Undocumented killer feature
Weirdly incomplete Boeing 737 MAX manuals
On January 5, 2024 the door plug of a Boeing 737 MAX 9 airplane blew out during flight. Nobody died. The flight crew got the plane back down and made an emergency landing. The cabin crew kept the passengers relatively calm. That's the gist of it. In all the discussion that's followed a little tidbit caught my attention:
"No one amongst the flight crew knew that the cockpit door was designed to open in case of a rapid decompression, Boeing is going to make changes to the manuals." The Aviation Herald via Charlie Stross on Mastodon
Now that's interesting. No one knew the door was designed to do that. Boeing will update the manuals . 737 Max, haven't I heard that name before and didn't that also turn out to have involved manuals? Yes, and how!
In 2018 a Boeing 737 MAX 8 airliner crashed killing all passengers and crew. An undocumented feature, the MCAS flight-control system, malfunctioned. The pilots couldn't figure out how to correct the malfunction, because they didn't even know the feature existed. I'm skipping over a lot of stuff here, a lot of painful background and coverups and stuff because I just want to focus on one tiny bit of the story:
"The New York Times reported that before the first 737 Max crashed, the pilot handed control over to the co-pilot. He then spent his final minutes, before he began to pray for his life, paging through the pilot manual, trying to determine what was going wrong. This was futile; any mention of MCAS had been removed." There Are No Accidents: The Deadly Rise of Injury and Disaster—Who Profits and Who Pays the Price by Jessie Singer, 2023 via Shauna GM on Mastodon
Excluding mention of the MCAS flight-control system was not an oversight. It was not a technical writing oopsie. It was a deliberate decision by Boeing, approved by the FAA. When the crashes were investigated and pilots found out about the omission, they were understandably furious.
One of the things the FAA required to certify the 737 MAX 8 airworthy again was an update to the manual.
Danger Warning Caution Notice #
When I started pulling together the research for this post, I thought I could write something with a bit of dry humour about the different stakes when you're writing technical documentation for software as a service products, like I mostly do, and when you're writing for aircraft. Like I have a cute speech I give people about the Danger > Warning > Caution > Notice hierarchy in software tech docs and how no one's going to die even if they have catastrophic data loss so let's never ever use Danger. And I thought maybe something here I could dig into with the fact that MCAS was a piece of software and perhaps the less stringent standards of software documentation affected how it was documented. Only no, that's not what happened. Based on everything I read, MCAS had at first been included in the manual and then deliberately removed.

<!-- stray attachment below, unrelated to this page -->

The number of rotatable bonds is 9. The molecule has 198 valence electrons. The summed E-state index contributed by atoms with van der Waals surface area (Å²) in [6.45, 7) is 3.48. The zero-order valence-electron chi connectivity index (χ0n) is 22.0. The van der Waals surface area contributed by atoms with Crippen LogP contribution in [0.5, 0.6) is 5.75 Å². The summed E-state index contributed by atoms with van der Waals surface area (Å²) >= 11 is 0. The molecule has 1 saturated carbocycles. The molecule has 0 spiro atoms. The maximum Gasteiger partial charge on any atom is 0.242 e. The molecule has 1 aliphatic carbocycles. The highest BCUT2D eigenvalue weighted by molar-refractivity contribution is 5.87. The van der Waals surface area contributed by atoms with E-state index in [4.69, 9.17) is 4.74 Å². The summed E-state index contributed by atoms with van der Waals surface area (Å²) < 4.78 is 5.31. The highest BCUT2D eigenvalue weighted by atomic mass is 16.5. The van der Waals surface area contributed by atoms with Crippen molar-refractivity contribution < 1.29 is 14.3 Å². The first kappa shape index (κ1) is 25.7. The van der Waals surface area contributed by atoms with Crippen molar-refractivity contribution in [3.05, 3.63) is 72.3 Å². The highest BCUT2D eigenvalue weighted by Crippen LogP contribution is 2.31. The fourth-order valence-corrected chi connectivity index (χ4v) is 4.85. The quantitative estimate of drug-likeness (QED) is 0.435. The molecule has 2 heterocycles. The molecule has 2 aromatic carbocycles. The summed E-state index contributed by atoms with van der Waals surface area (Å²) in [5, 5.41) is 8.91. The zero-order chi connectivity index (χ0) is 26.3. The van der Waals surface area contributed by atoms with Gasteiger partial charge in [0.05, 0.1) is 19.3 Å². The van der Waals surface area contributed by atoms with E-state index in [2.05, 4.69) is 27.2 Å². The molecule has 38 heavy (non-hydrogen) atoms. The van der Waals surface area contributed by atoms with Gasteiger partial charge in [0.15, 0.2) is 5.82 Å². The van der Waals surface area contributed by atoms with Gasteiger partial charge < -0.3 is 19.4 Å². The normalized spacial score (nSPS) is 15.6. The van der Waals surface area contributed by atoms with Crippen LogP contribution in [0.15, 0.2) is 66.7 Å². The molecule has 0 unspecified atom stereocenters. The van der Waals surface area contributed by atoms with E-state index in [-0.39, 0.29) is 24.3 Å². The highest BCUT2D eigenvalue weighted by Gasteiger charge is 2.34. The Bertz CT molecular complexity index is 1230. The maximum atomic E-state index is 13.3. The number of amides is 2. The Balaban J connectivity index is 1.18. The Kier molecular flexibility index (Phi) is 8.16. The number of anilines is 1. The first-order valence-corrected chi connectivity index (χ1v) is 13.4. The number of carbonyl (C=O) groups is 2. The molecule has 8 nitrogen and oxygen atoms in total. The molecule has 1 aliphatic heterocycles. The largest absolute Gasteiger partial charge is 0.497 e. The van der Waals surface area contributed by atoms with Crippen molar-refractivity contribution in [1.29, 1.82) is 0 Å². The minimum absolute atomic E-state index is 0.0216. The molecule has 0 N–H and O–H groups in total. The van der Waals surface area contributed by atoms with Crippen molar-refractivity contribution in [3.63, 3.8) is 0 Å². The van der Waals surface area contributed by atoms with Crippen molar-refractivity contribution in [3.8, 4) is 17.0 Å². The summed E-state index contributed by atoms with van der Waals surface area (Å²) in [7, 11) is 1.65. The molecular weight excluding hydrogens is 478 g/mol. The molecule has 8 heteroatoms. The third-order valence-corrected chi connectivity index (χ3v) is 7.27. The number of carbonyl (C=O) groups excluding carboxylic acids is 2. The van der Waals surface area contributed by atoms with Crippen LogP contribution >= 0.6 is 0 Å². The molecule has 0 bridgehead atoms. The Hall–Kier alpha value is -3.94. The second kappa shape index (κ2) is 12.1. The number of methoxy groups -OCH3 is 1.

The more I read about the 737 MAX 8 crashes and circumstances that led to it, the less funny it got. There were multiple whistleblowers along the way, and they were ignored and often fired. The lack of good documentation was an outcome at the tail of a long and broken process of questionable ethics and missing accountability. This is not a problem that better documentation would have solved, or perhaps, to have the better documentation that could have solved even part of the problem, bigger upstream problems would have to have been solved first. I hate it when it turns out like this.
The 737 MAX in the January 5, 2024 incident was a 737 MAX 9. This is not like software where the 9 comes after the 8. They're different variants of a base model. This article has a pretty good explanation Boeing's 737 Max 9 aircraft: Here's what to know
I read or skimmed a bunch of articles while writing this post. I haven't quoted or linked all of them directly. Since I skipped over so much (so much) possible detail in the interest of focusing on the manuals, I'm including my reading list for those who want to go deeper.
The Aviation Herald, January 9, 2024
Boeing 737 MAX: Wikipedia
Report on 737 Max 8 crash blames Boeing design, Lion Air staff, October 25, 2019
Shauna GM's Mastodon thread about There Are No Accidents by Jessie Singer, April 12, 2023
Charlie Stross' Mastodon post about cockpit door opening during rapid decompression, January 9, 2024
2 years after being grounded, the Boeing 737 Max is flying again, June 19, 2021
U.S. pilots flying 737 MAX weren’t told about new automatic systems change linked to Lion Air crash November 12, 2018
What is the Boeing 737 Max Maneuvering Characteristics Augmentation System?, November 13, 2018
 Automatically opening the cockpit door in the event of decompression sounds weird, but it's a good thing, as Charlie Stross explains in the Mastodon post. Basically, it makes it possible for someone from the cabin to enter the cockpit if the pilots have become incapacitated and the plane is out of control, potentially preventing a crash.
 I couldn't figure out if the manual was missing the information or if it was communicated in a way that didn't make enough of an impression for the crew to remember it.
 "Further investigations also revealed that the FAA and Boeing had colluded on recertification test flights, attempted to cover up important information and that the FAA had retaliated against whistleblowers." Boeing 737 MAX Wikipedia article